“Hi, I’m Harry,” he says, shaking my hand.
And when he sits down at our table, a woman next to him asks, “Who do you write for?”
That’s the standard first question here at the American Theatre Critics Association conference in Washington. But, in this case, it’s not the right question.
Because Harry isn’t a critic. He’s an invited guest of a different sort for this pre-show dinner at the Shakespeare Theatre. Ten years or so ago, Harry played Henry V with this acclaimed theater company, both on its mainstage and for its hugely popular free summer Shakespeare series.
He also danced with the stars, clashed with the Titans, and defined our image of the Los Angeles lawyer.
Harry Hamlin isn’t the only notable Hollywood actor who considers the Shakespeare Theatre a home. Indiana native Avery Brooks–of “Star Trek: Deep Space Nine” and, more relevantly here, “Othello,” “Oedipus” and “Tamburlaine”–has joined another table.
Hamlin–who now has an alternative energy business and a chain of women’s clothing stores–considers himself semi-retired from acting while his two young kids are growing up. “When I come back, I might be ready for ‘Lear,'” he says.
I asked about theater legend Laurence Oliver, who he appeared with in the less-than-legendary film “Clash of the Titans,” Hamlin says, “He knew I revered him. And he apologied because he thought that, by being in this film, his stock had tone down.”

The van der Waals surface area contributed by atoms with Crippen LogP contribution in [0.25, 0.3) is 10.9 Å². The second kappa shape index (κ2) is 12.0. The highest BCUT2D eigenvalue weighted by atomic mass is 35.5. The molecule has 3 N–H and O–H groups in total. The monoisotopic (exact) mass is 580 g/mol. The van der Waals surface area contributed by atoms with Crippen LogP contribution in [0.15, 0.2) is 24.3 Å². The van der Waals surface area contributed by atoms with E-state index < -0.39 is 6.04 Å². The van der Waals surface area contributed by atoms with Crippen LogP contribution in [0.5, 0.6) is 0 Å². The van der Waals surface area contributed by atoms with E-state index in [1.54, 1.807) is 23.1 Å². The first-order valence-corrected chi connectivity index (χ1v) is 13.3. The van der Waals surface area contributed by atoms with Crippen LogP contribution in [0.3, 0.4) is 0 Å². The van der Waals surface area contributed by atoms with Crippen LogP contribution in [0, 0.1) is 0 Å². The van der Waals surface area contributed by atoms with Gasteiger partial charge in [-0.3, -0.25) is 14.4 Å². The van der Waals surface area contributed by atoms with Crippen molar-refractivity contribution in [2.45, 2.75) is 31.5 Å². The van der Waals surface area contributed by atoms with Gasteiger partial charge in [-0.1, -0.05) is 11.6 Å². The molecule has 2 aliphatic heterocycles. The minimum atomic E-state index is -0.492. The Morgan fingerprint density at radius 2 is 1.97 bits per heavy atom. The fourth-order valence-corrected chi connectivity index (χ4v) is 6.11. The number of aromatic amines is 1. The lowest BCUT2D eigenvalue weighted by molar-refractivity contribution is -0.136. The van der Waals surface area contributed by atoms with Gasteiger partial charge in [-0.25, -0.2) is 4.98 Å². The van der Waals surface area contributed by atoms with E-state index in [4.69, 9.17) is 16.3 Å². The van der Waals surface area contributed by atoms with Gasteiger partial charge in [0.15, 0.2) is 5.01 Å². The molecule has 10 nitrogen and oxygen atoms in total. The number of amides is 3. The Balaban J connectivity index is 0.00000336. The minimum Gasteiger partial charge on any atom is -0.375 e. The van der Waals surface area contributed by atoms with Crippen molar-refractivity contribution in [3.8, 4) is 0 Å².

My only exposure to Hamlin’s theatrical side was in his LA Theatreworks recording of “A View from the Bridge.” LATW gathers actors with theater chops for short-rehearsal-period, one-weekend-of-performances, script-in-hand productions of plays. It then broadcasts them on radio and releases them on DVD. (Visit here for more info). Turns out Hamlin was there during the development of the company, when it was trying to mount a production of Hamlet but faced everyone-wants-to-be-the-star challenges.
This dinner isn’t about Hamlin, though. It’s an introduction to the Shakespeare Theatre, led by the charasmatic Michael Kahn, who has remarkably made the Bard’s work–and not just the “hits”–commerical here in D.C. And not just when a familiar star such as Brooks or Hamlin is playing a lead.
The company’s mainstage is housed in a brand-spanking new theater, where we catch an “Anthony and Cleopatra” free of gimmicks, name stars, or a blunt directorial stamp.
Clarity seems to be key here, but so is an embracing of the scale of the work. The famed romance takes place in the midst of war and a thinly populated stage just wouldn’t cut it.
Is it a play I think should be on the short list of most-produced Shakespeare work? No. But I’m glad I saw it and, more importantly, I’m glad I saw it here, in the hands of a director, actors and designers who have as much respect for the play and the audience as they do for their visions.